Note: Colour Analysis is a part of the science of handwriting analysis.
What does it mean when somebody writes you letters in green ink or red ink? And why are they using pale mauve writing-paper?
The answer is that there may or may not be some psychological significance in the ink and paper colors. It is only worth trying to analyze these if you are sure that the color was a deliberate choice, and is regularly bought and used by that person.
It is all too easy to pick up a pen almost at random and scribble a note without there being any meaning to the ink colour - even if it is rather unusual. Only when the colour is known to be consistently used may it be significant.
Blue: So many people these days use a ball-point with a pale blue refill that it would be foolish to try to draw any conclusions. Do they all use pale blue only because it is so readily available, or is it so readily available because it is genuinely the first choice of most people?
Where a fountain-pen and ink are used, again blue is common. Here a more intense blue is chosen because it is pleasant, perhaps even uplifting, without being at all unusual.
Royal blue ink is supposed to be a colour used often by women because it stresses their femininity, suggesting affection, understanding and sociability.
Blue-black ink is a no-nonsense shade often used by men and by people in business and commerce. It is regarded as being very conventional.
Black: Formerly the standard in business, this has become the preserve of the writer who is (or who would like to be considered) bold, forceful and serious. Used with a broad nibbed pen it indicates the ambitious businessman, designer or student. When used with a thinner nib, it suggests an artistic personality, still serious though possibly rebellious and depressed. Generally, black denotes a need to be clearly understood.
Brown: Most black ink goes brown with age, so any old handwriting samples in brown will have begun life as black.
Where brown ink is employed it is a deliberate statement, usually by an artistic person who wants to be different, to stand out, but who still needs the security of a dark and non-flashy colour. It is thought to have the look of authority about it.
Red: Because it stands out, red ink is used by the person who really wants to be different, who wants to shock others. Red is associated with danger, excitement, anger and sex. Sometimes the person who writes in red will be trying to give undue weight or emphasis to their words. Look out for red ink coupled with great pressure and perhaps angular connections, all pointing towards an angry writer. On the other hand, there is a possibility that the writer will be a professional who often uses red (a teacher, for example) or a rather pompous or pedantic person. Beware of deducing too much from the use of this colour of ink and look for other signs.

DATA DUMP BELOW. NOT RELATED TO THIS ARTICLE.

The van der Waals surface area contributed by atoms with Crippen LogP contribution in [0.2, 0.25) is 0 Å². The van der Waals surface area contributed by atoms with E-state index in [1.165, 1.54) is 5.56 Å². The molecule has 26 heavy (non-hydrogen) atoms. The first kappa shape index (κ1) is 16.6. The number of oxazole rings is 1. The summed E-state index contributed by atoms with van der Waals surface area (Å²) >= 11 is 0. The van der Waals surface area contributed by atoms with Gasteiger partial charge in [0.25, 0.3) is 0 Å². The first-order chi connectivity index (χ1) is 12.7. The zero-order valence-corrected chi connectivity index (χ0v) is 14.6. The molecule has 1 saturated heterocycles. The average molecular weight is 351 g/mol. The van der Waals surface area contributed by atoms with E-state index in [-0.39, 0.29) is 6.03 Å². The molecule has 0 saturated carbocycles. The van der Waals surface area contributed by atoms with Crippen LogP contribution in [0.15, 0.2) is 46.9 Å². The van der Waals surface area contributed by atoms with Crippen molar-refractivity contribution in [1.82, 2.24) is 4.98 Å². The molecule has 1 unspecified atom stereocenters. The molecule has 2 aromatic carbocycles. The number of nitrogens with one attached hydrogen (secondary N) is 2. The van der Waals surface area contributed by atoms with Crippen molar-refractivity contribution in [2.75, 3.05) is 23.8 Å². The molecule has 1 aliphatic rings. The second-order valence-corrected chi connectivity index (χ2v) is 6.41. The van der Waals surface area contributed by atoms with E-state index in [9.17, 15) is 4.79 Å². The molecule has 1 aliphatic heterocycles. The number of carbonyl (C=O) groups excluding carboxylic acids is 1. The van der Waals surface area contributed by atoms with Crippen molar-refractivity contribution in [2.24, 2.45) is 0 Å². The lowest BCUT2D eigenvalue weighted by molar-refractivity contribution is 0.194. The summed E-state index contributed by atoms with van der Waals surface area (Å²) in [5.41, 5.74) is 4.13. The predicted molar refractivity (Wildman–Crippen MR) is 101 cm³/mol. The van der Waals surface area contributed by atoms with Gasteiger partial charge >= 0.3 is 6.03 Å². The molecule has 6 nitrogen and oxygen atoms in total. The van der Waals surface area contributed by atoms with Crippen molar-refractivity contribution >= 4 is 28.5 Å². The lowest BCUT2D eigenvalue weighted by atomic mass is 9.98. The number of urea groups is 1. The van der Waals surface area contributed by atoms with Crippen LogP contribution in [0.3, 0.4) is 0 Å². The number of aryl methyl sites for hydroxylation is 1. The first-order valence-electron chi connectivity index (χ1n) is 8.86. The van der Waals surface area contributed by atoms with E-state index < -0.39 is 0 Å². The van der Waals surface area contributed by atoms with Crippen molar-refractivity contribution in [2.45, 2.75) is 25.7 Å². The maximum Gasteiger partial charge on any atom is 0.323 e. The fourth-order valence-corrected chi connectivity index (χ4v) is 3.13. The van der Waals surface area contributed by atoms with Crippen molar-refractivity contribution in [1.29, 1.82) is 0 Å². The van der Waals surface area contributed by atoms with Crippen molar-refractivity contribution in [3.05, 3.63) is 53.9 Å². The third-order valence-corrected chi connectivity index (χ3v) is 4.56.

Green: Another colour which stands out (as much for its un-usualness as for its shade), green is also used by the individualistic writer who wants his or her words to become more important than they are. There are difficulties in interpretation here, too, because it may be used by a person who is young and/or artistic or who just wants to show off, or it may be the mark of a strong-minded and flexible person. On the other hand, it may be used for its ecological or political connotations. Other evidence is needed before one can draw firm conclusions.
Turquoise: Turquoise is considered to be a woman's colour. It is bright and different, with suggestions of an artistic nature, or perhaps just artistic pretensions.
Violet: Thought to be trendy and slightly camp, this has traditionally been used by those with theatrical connections. It has often turned up in conjunction with brightly colored paper, revealing the writer as somebody with bad taste and emotional immaturity who has a need for recognition.
Glitter: Various shiny and metallic inks are available, of which gold and silver are the most commonly used. They are not the most practical of writing substances and tend to be expensive, so they are used purely for show by those with artistic pretensions (except for a limited number of legitimate artistic or calligraphic purposes). The theatricality of this suggests a person who uses fantasy to escape from reality.
Harsh words have been used by some graphologists to describe anyone who dares to employ more than one colour of ink within a sample of writing (for underlining, or for the first letter of each sentence, or perhaps for alternate paragraphs). While there is a certain playfulness or childishness in such behaviour, it does not indicate any serious mental disorder. And what about those medieval monks who spent their lives doing it?
Writing-paper seems to be such a common present that, even where a person uses a particular shade regularly, it is dangerous to assume that it represents their personality.
The writer who is of good taste and not ostentatious will most often choose white, cream or a pale blue. Pale pink is regarded as very feminine. In fact, the brighter and more unusual paper colours are almost always used by women rather than men, and are associated with artistic or romantic personalities, sometimes with a degree of pretension.
To continue the colour theme, coloured envelopes may be thought to carry the same personality connotations as coloured writing-paper, though cards of all kinds are often sold these days with bright envelopes (red or green in particular) over which the writer has no control. Because most envelopes are white or brown, the envelope colour is not the most fruitful of areas for personality analysis.